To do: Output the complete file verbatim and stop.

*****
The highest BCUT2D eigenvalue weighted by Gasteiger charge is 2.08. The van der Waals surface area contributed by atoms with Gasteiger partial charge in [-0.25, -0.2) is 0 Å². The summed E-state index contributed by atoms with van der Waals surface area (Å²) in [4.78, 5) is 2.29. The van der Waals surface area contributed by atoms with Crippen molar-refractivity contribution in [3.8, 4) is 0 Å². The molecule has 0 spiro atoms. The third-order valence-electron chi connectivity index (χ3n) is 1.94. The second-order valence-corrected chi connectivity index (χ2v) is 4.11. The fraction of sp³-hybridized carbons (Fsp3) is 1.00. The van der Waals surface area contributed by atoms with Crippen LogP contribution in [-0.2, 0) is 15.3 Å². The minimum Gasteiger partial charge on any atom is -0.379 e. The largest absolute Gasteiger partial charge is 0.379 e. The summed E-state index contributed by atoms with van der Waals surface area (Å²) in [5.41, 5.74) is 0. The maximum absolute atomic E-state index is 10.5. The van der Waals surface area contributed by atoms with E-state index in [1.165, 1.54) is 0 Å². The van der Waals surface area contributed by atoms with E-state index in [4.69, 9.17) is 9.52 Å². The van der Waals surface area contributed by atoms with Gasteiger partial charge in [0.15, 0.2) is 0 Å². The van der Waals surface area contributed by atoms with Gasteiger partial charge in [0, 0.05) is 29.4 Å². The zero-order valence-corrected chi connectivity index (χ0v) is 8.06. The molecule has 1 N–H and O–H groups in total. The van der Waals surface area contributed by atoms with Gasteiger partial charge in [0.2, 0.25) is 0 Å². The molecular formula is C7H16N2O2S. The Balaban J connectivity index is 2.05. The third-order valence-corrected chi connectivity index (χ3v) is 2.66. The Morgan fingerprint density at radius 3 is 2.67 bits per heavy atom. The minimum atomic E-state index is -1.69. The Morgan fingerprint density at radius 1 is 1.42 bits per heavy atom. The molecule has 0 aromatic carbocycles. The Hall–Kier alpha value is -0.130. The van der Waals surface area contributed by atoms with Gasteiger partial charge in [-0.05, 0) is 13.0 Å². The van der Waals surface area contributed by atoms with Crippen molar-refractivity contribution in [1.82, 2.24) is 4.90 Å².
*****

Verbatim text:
The highest BCUT2D eigenvalue weighted by Gasteiger charge is 2.08. The van der Waals surface area contributed by atoms with Gasteiger partial charge in [-0.25, -0.2) is 0 Å². The summed E-state index contributed by atoms with van der Waals surface area (Å²) in [4.78, 5) is 2.29. The van der Waals surface area contributed by atoms with Crippen molar-refractivity contribution in [3.8, 4) is 0 Å². The molecule has 0 spiro atoms. The third-order valence-electron chi connectivity index (χ3n) is 1.94. The second-order valence-corrected chi connectivity index (χ2v) is 4.11. The fraction of sp³-hybridized carbons (Fsp3) is 1.00. The van der Waals surface area contributed by atoms with Crippen LogP contribution in [-0.2, 0) is 15.3 Å². The minimum Gasteiger partial charge on any atom is -0.379 e. The largest absolute Gasteiger partial charge is 0.379 e. The summed E-state index contributed by atoms with van der Waals surface area (Å²) in [5.41, 5.74) is 0. The maximum absolute atomic E-state index is 10.5. The van der Waals surface area contributed by atoms with E-state index in [1.165, 1.54) is 0 Å². The van der Waals surface area contributed by atoms with E-state index in [4.69, 9.17) is 9.52 Å². The van der Waals surface area contributed by atoms with Gasteiger partial charge in [0.15, 0.2) is 0 Å². The van der Waals surface area contributed by atoms with Gasteiger partial charge in [0, 0.05) is 29.4 Å². The zero-order valence-corrected chi connectivity index (χ0v) is 8.06. The molecule has 1 N–H and O–H groups in total. The van der Waals surface area contributed by atoms with Gasteiger partial charge in [0.2, 0.25) is 0 Å². The molecular formula is C7H16N2O2S. The Balaban J connectivity index is 2.05. The third-order valence-corrected chi connectivity index (χ3v) is 2.66. The Morgan fingerprint density at radius 3 is 2.67 bits per heavy atom. The minimum atomic E-state index is -1.69. The Morgan fingerprint density at radius 1 is 1.42 bits per heavy atom. The molecule has 0 aromatic carbocycles. The Hall–Kier alpha value is -0.130. The van der Waals surface area contributed by atoms with Gasteiger partial charge in [-0.05, 0) is 13.0 Å². The van der Waals surface area contributed by atoms with Crippen molar-refractivity contribution in [1.82, 2.24) is 4.90 Å².